• Operates internal border test requirements between Abu Dhabi and Dubai Emirates with police checkpoints at all roads crossing between the two Emirates. People travelling into Abu Dhabi Emirate from Dubai are required to show a verified negative test taken within the previous 48 hours.
  • Established PCR testing units at all airports where the requirement for anyone entering UAE is to  have either a negative test result from a recognised authority in the country of departure taken in the previous 96 hours or takes a test at the airport on arrival.

Shopping and transport

  • This includes a requirement for temperature checking of all people entering shopping malls and shops many of which have deployed AI image processing systems to automatically check people’s temperatures and identify those that are considered feverish.
  • Government authorities quickly setup approval systems for specialist decontamination service providers.
  • In the initial stages of the first wave public transport services, except taxis, were stopped.
  • UAE is developing AI driven image analysis for automatic checking and alerting passengers not wearing face masks in some public transport.
  • Implemented physical perspex screens in all taxis and counters in shops, banks, public service facilities, etc.

Public gatherings

  • Postponed Dubai Expo 2020 and all associated national and international initiatives to 2021.

Industry and professions

  • Suspended distribution of all printed publications.
  • Initially the majority of industry responses, in the form of high level seminar & forum discussions, centred around the costs to businesses of implementing national guidelines and how the pandemic provided opportunities to increase the uptake of renewable energy systems and smart monitoring and management systems.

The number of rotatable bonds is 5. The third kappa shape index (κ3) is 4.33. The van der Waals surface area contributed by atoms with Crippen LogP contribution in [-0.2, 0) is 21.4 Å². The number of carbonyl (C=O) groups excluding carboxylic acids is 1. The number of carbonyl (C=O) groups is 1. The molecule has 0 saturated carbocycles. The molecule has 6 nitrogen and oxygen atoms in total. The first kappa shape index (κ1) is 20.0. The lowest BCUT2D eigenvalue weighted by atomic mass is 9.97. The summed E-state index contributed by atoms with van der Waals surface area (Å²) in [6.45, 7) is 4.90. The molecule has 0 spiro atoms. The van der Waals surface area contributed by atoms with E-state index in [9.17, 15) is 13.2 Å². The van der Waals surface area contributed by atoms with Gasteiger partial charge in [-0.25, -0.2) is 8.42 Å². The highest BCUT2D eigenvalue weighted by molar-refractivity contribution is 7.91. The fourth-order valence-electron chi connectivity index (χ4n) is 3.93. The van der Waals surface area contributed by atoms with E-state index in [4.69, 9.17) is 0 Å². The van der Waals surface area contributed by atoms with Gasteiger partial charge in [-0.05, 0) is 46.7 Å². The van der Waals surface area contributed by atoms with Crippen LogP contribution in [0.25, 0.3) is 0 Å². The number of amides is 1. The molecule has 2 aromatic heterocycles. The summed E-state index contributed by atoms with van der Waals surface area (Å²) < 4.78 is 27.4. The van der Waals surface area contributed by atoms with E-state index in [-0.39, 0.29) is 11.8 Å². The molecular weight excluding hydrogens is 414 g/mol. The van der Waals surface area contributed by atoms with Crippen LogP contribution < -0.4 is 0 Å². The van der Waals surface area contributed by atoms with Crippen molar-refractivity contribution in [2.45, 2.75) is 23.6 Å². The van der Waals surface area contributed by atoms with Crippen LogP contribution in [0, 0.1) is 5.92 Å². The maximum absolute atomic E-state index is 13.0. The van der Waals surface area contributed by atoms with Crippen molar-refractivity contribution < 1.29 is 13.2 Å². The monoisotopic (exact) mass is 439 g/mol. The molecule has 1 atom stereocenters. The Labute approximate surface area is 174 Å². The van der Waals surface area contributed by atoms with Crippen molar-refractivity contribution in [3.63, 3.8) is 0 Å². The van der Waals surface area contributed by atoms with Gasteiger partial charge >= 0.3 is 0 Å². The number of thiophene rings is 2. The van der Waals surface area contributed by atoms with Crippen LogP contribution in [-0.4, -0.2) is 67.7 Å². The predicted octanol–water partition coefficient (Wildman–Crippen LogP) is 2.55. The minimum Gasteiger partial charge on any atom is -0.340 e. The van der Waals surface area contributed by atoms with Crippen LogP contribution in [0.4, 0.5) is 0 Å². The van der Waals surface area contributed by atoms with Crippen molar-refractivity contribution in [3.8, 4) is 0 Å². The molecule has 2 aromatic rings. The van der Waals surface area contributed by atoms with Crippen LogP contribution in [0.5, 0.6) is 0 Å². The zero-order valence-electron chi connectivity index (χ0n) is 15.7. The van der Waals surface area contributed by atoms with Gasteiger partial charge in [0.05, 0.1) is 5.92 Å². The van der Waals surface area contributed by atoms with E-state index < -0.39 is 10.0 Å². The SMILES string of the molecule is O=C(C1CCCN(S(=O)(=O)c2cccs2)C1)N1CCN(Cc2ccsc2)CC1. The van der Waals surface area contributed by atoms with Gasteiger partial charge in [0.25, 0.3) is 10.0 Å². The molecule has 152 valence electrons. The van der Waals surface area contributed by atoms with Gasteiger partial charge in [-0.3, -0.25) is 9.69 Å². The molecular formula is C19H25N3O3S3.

• RICS UAE noted a major increase in requests for building inspections and life cycle enhancement studies. Only recently has there been a slow but noticeable growth in interest from the local industry and academic community to investigate the various transmission vectors in a more detailed way and to exchange knowledge and raise awareness of detailed technical issues and solutions through seminars and forums.
  • UAE construction industry remained active albeit social distancing had to be implemented and a major increase of site inspections (55,000 in one month) by Dubai Municipality.

United States of Americas

Jim Cowling, IMechE Americas Region Chair


I am only addressing the United States (US) response here, simply because that’s where I have direct experience.

Let’s not forget the important numbers, the US represents 5% of the world population yet it accounts for more than 20% of the worldwide COVID-19 cases and deaths.

Federal level response

  • Lead by the Center for Disease Control CDC which has been issuing guidance through the website. The WHO has a regional office which covers the Americas and has been providing guidance.  

State level response

  • Each State has been developing guidance and also introducing lockdowns as they see to be necessary. Some states introducing funded works to reduce COVID-19 risks in places such as schools usually on a district by district basis. For example, South Carolina has formed a task force which is developing guidance for safe return to schools.

Religious Response

  • Not very good at all with many churches desperate for large in-person gatherings.

Corporate response

  • Large business response has been generally good with extensive working from home and requirements for masks and social distancing. Smaller business response has been much more variable, particularly down at individual restaurant level.

Engineering response

Individual response

  • Generally good with most people wearing masks and respecting social distance. There are individuals who make the news and take exception to mask requirements and get ejected from airplanes etc., but certainly in Texas I’m comfortable with the effort of the local residents.